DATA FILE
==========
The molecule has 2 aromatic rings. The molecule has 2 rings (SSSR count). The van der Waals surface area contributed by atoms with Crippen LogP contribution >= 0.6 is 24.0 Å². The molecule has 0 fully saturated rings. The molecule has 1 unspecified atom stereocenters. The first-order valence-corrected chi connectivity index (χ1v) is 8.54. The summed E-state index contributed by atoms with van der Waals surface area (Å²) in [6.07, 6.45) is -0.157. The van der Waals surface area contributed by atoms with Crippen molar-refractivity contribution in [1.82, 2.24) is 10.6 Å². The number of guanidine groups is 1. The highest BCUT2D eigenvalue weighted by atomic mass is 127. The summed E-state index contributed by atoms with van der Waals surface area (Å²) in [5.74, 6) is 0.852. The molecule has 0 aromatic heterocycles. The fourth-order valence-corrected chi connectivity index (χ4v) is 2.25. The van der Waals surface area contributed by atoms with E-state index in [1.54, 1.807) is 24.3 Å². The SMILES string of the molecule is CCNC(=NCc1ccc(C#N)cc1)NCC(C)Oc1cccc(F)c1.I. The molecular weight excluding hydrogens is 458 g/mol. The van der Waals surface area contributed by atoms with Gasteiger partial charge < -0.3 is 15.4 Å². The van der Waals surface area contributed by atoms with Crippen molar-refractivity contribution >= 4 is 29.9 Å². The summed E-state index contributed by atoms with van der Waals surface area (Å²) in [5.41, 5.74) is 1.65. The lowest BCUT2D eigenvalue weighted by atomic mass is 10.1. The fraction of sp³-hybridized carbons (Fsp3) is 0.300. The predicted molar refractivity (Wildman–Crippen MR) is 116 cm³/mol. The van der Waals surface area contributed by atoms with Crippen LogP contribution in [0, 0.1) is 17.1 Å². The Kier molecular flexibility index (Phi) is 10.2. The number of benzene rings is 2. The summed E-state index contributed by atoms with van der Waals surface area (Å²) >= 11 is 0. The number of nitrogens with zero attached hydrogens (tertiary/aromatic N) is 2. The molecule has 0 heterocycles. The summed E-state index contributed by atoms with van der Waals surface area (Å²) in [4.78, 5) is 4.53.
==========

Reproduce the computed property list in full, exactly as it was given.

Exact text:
The molecule has 2 aromatic rings. The molecule has 2 rings (SSSR count). The van der Waals surface area contributed by atoms with Crippen LogP contribution >= 0.6 is 24.0 Å². The molecule has 0 fully saturated rings. The molecule has 1 unspecified atom stereocenters. The first-order valence-corrected chi connectivity index (χ1v) is 8.54. The summed E-state index contributed by atoms with van der Waals surface area (Å²) in [6.07, 6.45) is -0.157. The van der Waals surface area contributed by atoms with Crippen molar-refractivity contribution in [1.82, 2.24) is 10.6 Å². The number of guanidine groups is 1. The highest BCUT2D eigenvalue weighted by atomic mass is 127. The summed E-state index contributed by atoms with van der Waals surface area (Å²) in [5.74, 6) is 0.852. The molecule has 0 aromatic heterocycles. The fourth-order valence-corrected chi connectivity index (χ4v) is 2.25. The van der Waals surface area contributed by atoms with E-state index in [1.54, 1.807) is 24.3 Å². The SMILES string of the molecule is CCNC(=NCc1ccc(C#N)cc1)NCC(C)Oc1cccc(F)c1.I. The molecular weight excluding hydrogens is 458 g/mol. The van der Waals surface area contributed by atoms with Gasteiger partial charge < -0.3 is 15.4 Å². The van der Waals surface area contributed by atoms with Crippen molar-refractivity contribution >= 4 is 29.9 Å². The summed E-state index contributed by atoms with van der Waals surface area (Å²) in [5.41, 5.74) is 1.65. The lowest BCUT2D eigenvalue weighted by atomic mass is 10.1. The fraction of sp³-hybridized carbons (Fsp3) is 0.300. The predicted molar refractivity (Wildman–Crippen MR) is 116 cm³/mol. The van der Waals surface area contributed by atoms with Crippen LogP contribution in [0, 0.1) is 17.1 Å². The Kier molecular flexibility index (Phi) is 10.2. The number of benzene rings is 2. The summed E-state index contributed by atoms with van der Waals surface area (Å²) >= 11 is 0. The number of nitrogens with zero attached hydrogens (tertiary/aromatic N) is 2. The molecule has 0 heterocycles. The summed E-state index contributed by atoms with van der Waals surface area (Å²) in [4.78, 5) is 4.53.